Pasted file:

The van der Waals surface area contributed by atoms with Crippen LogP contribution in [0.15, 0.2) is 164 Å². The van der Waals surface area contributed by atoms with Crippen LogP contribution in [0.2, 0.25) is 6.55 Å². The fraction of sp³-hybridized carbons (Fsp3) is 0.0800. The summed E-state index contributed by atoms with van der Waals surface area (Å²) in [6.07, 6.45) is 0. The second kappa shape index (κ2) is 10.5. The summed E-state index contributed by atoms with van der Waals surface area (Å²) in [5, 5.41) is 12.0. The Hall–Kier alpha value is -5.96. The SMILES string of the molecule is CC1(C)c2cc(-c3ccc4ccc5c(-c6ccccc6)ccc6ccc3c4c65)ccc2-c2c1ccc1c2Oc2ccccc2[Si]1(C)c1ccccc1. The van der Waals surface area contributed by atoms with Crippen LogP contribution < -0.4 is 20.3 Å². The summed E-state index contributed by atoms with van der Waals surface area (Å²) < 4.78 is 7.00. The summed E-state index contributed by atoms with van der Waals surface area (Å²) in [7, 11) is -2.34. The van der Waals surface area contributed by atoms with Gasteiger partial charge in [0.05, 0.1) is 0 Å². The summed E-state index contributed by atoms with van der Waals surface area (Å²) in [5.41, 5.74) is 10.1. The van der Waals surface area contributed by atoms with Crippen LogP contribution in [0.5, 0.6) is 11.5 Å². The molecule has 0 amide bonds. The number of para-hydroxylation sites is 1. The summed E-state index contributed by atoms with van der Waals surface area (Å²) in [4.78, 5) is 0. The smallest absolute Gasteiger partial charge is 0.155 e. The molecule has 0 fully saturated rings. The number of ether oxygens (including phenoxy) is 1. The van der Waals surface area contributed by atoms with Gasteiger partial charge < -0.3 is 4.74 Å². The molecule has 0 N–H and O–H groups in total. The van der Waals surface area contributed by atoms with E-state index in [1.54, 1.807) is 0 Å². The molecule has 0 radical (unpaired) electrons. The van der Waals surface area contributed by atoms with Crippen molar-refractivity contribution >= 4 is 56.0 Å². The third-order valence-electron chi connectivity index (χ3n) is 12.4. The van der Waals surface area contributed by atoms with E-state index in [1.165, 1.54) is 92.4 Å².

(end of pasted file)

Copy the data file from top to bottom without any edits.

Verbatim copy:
The van der Waals surface area contributed by atoms with Crippen LogP contribution in [0.15, 0.2) is 164 Å². The van der Waals surface area contributed by atoms with Crippen LogP contribution in [0.2, 0.25) is 6.55 Å². The fraction of sp³-hybridized carbons (Fsp3) is 0.0800. The summed E-state index contributed by atoms with van der Waals surface area (Å²) in [6.07, 6.45) is 0. The second kappa shape index (κ2) is 10.5. The summed E-state index contributed by atoms with van der Waals surface area (Å²) in [5, 5.41) is 12.0. The Hall–Kier alpha value is -5.96. The SMILES string of the molecule is CC1(C)c2cc(-c3ccc4ccc5c(-c6ccccc6)ccc6ccc3c4c65)ccc2-c2c1ccc1c2Oc2ccccc2[Si]1(C)c1ccccc1. The van der Waals surface area contributed by atoms with Crippen LogP contribution < -0.4 is 20.3 Å². The summed E-state index contributed by atoms with van der Waals surface area (Å²) < 4.78 is 7.00. The summed E-state index contributed by atoms with van der Waals surface area (Å²) in [7, 11) is -2.34. The van der Waals surface area contributed by atoms with Gasteiger partial charge in [0.05, 0.1) is 0 Å². The summed E-state index contributed by atoms with van der Waals surface area (Å²) in [5.41, 5.74) is 10.1. The van der Waals surface area contributed by atoms with Crippen LogP contribution in [0.5, 0.6) is 11.5 Å². The molecule has 0 amide bonds. The number of para-hydroxylation sites is 1. The summed E-state index contributed by atoms with van der Waals surface area (Å²) in [4.78, 5) is 0. The smallest absolute Gasteiger partial charge is 0.155 e. The molecule has 0 fully saturated rings. The number of ether oxygens (including phenoxy) is 1. The van der Waals surface area contributed by atoms with Gasteiger partial charge < -0.3 is 4.74 Å². The molecule has 0 N–H and O–H groups in total. The van der Waals surface area contributed by atoms with E-state index in [1.54, 1.807) is 0 Å². The molecule has 0 radical (unpaired) electrons. The van der Waals surface area contributed by atoms with Crippen molar-refractivity contribution >= 4 is 56.0 Å². The third-order valence-electron chi connectivity index (χ3n) is 12.4. The van der Waals surface area contributed by atoms with E-state index in [1.165, 1.54) is 92.4 Å².